133 Exterior Brick Siding Material Flat Roofline Design Photos And Ideas

A street view of City House reveals its cheerful, teal accents.
The flattop Eichler at dusk.
The home's elegant post-and-beam construction as seen from the exterior.
Named Tama's Tee House, 'Tama' is short for Tamarama—the Sydney beach suburb where the home is located.
A nighttime view of the home seen from the northeast. To the right is the bedroom wing extending north. To the left is the living room wing stretching to the east.
The view of the house seen from the driveway. To the left is the workshop and wood shed connected to the carport by a trellis.
Set far back on a wooded 7.2-acre property in Bernardsville, New Jersey, the James B. Christie House takes advantage of its private location with ample glazing.
The post-and-beam construction was designed for indoor/outdoor living and has been perfectly preserved over the years, with only two owners.
The Gardiner House is an authentic midcentury gem nestled into the Hollywood Hills.
Soup Architects built a new, stand-alone work studio in the lower section of the garden to provide a different orientation and perspective to the main house.
A view of the guest house, which is included in the sale.
A bright orange door adds a pop of color to the home.
The backside of the guest house.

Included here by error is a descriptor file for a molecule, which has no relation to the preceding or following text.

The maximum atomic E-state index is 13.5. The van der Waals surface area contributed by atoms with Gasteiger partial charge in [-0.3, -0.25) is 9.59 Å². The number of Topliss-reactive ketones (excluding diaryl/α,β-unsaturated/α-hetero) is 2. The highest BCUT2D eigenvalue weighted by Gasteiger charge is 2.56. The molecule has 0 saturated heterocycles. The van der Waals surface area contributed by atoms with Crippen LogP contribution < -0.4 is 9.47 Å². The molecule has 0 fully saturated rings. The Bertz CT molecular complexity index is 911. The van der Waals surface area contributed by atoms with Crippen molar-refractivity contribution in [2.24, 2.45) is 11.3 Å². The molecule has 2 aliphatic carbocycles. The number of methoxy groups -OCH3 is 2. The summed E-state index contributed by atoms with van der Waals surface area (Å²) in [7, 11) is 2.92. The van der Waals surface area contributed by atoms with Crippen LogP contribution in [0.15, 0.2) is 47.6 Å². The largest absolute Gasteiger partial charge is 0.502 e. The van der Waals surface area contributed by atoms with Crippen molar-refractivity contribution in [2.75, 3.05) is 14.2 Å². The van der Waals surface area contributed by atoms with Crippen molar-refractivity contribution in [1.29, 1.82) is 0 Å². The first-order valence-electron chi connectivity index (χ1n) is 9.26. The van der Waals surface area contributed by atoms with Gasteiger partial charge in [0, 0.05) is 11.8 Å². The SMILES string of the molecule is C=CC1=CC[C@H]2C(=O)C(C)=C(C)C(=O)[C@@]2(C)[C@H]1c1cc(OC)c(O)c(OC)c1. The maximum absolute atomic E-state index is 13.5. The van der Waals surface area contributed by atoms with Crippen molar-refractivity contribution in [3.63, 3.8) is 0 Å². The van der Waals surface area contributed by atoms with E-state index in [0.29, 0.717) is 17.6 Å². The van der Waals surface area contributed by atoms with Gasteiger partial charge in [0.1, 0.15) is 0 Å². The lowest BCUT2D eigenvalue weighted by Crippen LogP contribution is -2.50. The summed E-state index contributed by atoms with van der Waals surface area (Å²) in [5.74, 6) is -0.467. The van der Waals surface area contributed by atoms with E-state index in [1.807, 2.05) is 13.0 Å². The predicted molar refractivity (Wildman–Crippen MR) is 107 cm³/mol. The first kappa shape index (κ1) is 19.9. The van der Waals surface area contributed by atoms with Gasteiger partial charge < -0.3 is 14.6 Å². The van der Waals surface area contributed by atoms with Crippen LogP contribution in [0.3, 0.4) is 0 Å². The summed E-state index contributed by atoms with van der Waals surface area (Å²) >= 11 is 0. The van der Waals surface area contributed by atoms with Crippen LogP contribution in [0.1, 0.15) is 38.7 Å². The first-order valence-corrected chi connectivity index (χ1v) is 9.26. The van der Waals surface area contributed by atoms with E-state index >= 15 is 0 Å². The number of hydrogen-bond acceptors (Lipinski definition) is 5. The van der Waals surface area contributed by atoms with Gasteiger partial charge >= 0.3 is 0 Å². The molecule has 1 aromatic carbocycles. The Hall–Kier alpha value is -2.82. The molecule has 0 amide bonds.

Main elevation
Writer Marc Kristal described the house as "a lapidary example of Miesian simplicity: a 25-by-95-foot rectangle, composed of a black exposed-steel frame, front and northern elevations clad largely in white glazed brick, and southern and western exposures enclosed by floor-to-ceiling glass sliders."
A flat roofline and solid post-and-beam construction create the clean lines of this classic midcentury profile.
11 Tallwoods Road in Armonk, NY
Massive wooden fence, which is a stripe, is on the background of a brick house, which is a square.
Hide&Seek Game. Location of the windows and their size is not designer’s imagination.
However, in this architectural project, you can feel reasonable composition.
Big Space, Little Space preserves the brick exterior.
In the entrance, a team with the general contracting firm Martha uncovered an abstract mural that Engels painted himself and then plastered over. He also made the geometric door handle. Simon speculates that Engels sourced the marble, found all over the house, from Expo ’58, after the pavilions had been dismantled.
Villa Engels, the home of the esteemed Belgian modernist Lucien Engels (1928–2016), was falling apart when its second owners bought it in 2013. Yet due to its heritage status, any changes they planned would have to be approved by the provincial preservation office. Engels completed the elongated, cantilevered residence in 1958, the same year he finalized the master plan for Expo ’58, the Brussels World’s Fair that famously featured the Atomium.
Pereira’s modernist ranch for Firestone combined "the strength of his commercial work with the lightness that desert living demanded." The timeless home still looks every bit as contemporary today as it did when it was originally built.
Windows of varying sizes punctuate the building, giving it a sculptural appearance.